When a sexual harassment case hits the news, people often "blame the victim," arguing that the harassed person didn't do enough to deflect the unwanted attention. Now, new research finds that this victim-blaming stems from the human tendency to overestimate oneself.
The more people assume they'll stand up to a harasser, the more they judge women who don't, a new study finds. The catch? Most evidence suggests people don't confront their harassers, even if they believe they would.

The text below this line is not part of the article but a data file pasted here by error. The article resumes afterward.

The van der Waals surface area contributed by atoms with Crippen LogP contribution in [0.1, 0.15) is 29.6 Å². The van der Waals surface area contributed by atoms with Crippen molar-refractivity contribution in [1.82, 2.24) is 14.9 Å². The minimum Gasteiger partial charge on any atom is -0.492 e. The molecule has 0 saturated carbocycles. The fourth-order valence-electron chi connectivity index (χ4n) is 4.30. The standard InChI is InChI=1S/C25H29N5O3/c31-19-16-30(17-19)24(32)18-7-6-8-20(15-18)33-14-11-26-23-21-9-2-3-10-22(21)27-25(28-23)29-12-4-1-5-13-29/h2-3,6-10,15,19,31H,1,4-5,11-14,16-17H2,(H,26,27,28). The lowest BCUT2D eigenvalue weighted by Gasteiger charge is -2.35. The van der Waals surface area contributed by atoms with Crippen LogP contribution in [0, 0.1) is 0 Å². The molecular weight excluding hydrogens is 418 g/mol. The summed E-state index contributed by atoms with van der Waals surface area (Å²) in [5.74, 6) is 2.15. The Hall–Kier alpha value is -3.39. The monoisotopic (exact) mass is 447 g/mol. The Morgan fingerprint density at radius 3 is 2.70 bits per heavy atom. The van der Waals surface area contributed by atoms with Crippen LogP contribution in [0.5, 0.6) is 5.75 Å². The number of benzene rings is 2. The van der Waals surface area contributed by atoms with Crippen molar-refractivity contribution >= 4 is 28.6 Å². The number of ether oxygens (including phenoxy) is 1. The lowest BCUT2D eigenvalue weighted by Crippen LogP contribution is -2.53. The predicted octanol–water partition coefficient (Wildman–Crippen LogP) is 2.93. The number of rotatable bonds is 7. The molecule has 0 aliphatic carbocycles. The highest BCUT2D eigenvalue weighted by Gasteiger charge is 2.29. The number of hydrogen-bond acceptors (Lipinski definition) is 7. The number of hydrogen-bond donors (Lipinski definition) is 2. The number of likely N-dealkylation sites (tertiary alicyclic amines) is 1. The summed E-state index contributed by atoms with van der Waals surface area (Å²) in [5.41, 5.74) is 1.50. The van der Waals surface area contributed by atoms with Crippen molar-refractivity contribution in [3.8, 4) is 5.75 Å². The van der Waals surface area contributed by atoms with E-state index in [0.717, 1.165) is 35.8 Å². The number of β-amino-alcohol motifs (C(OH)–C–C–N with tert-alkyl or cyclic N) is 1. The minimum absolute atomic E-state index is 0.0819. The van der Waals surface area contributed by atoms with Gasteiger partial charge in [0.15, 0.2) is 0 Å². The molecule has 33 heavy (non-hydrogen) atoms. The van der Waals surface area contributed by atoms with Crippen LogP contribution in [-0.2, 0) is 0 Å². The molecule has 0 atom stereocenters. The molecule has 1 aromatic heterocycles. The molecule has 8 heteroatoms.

"They really falsely condemn them," said study researcher Ann Tenbrunsel
, a professor of business ethics at the University of Notre Dame. "The basis of their condemnation is that they themselves would have done something differently, and chances are good they would not have."
To read the entire article visit: Would You Stand Up to a Sexual Harasser? Think Again